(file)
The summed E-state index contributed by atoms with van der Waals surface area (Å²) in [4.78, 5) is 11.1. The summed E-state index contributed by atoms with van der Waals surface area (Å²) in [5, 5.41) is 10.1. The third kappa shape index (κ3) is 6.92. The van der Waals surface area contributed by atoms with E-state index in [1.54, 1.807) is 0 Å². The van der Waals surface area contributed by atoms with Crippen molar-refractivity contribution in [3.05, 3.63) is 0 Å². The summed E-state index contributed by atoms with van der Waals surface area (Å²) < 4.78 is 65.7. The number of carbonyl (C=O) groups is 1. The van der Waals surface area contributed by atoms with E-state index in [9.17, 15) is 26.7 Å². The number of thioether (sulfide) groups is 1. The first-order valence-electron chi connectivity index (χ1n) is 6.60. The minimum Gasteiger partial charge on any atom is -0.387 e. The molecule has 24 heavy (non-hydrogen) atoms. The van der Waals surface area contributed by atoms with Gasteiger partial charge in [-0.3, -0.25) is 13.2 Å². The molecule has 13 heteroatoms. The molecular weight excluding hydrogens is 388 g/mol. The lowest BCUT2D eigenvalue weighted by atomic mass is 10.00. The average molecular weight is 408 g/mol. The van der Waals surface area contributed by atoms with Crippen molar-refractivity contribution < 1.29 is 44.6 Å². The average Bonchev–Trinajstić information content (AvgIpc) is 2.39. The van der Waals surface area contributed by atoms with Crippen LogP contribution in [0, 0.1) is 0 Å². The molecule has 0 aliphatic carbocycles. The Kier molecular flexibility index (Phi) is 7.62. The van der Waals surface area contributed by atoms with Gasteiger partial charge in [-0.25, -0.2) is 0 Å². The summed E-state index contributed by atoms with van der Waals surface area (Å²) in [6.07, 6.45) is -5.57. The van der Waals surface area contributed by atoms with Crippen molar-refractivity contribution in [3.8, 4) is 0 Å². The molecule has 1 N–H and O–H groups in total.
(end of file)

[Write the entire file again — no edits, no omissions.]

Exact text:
The summed E-state index contributed by atoms with van der Waals surface area (Å²) in [4.78, 5) is 11.1. The summed E-state index contributed by atoms with van der Waals surface area (Å²) in [5, 5.41) is 10.1. The third kappa shape index (κ3) is 6.92. The van der Waals surface area contributed by atoms with E-state index in [1.54, 1.807) is 0 Å². The van der Waals surface area contributed by atoms with Crippen molar-refractivity contribution in [3.05, 3.63) is 0 Å². The summed E-state index contributed by atoms with van der Waals surface area (Å²) < 4.78 is 65.7. The number of carbonyl (C=O) groups is 1. The van der Waals surface area contributed by atoms with E-state index in [9.17, 15) is 26.7 Å². The number of thioether (sulfide) groups is 1. The first-order valence-electron chi connectivity index (χ1n) is 6.60. The minimum Gasteiger partial charge on any atom is -0.387 e. The molecule has 24 heavy (non-hydrogen) atoms. The van der Waals surface area contributed by atoms with Gasteiger partial charge in [-0.3, -0.25) is 13.2 Å². The molecule has 13 heteroatoms. The molecular weight excluding hydrogens is 388 g/mol. The lowest BCUT2D eigenvalue weighted by atomic mass is 10.00. The average molecular weight is 408 g/mol. The van der Waals surface area contributed by atoms with Crippen molar-refractivity contribution < 1.29 is 44.6 Å². The average Bonchev–Trinajstić information content (AvgIpc) is 2.39. The van der Waals surface area contributed by atoms with Crippen LogP contribution in [0, 0.1) is 0 Å². The molecule has 0 aliphatic carbocycles. The Kier molecular flexibility index (Phi) is 7.62. The van der Waals surface area contributed by atoms with Gasteiger partial charge in [-0.25, -0.2) is 0 Å². The summed E-state index contributed by atoms with van der Waals surface area (Å²) in [6.07, 6.45) is -5.57. The van der Waals surface area contributed by atoms with Crippen molar-refractivity contribution in [3.8, 4) is 0 Å². The molecule has 1 N–H and O–H groups in total.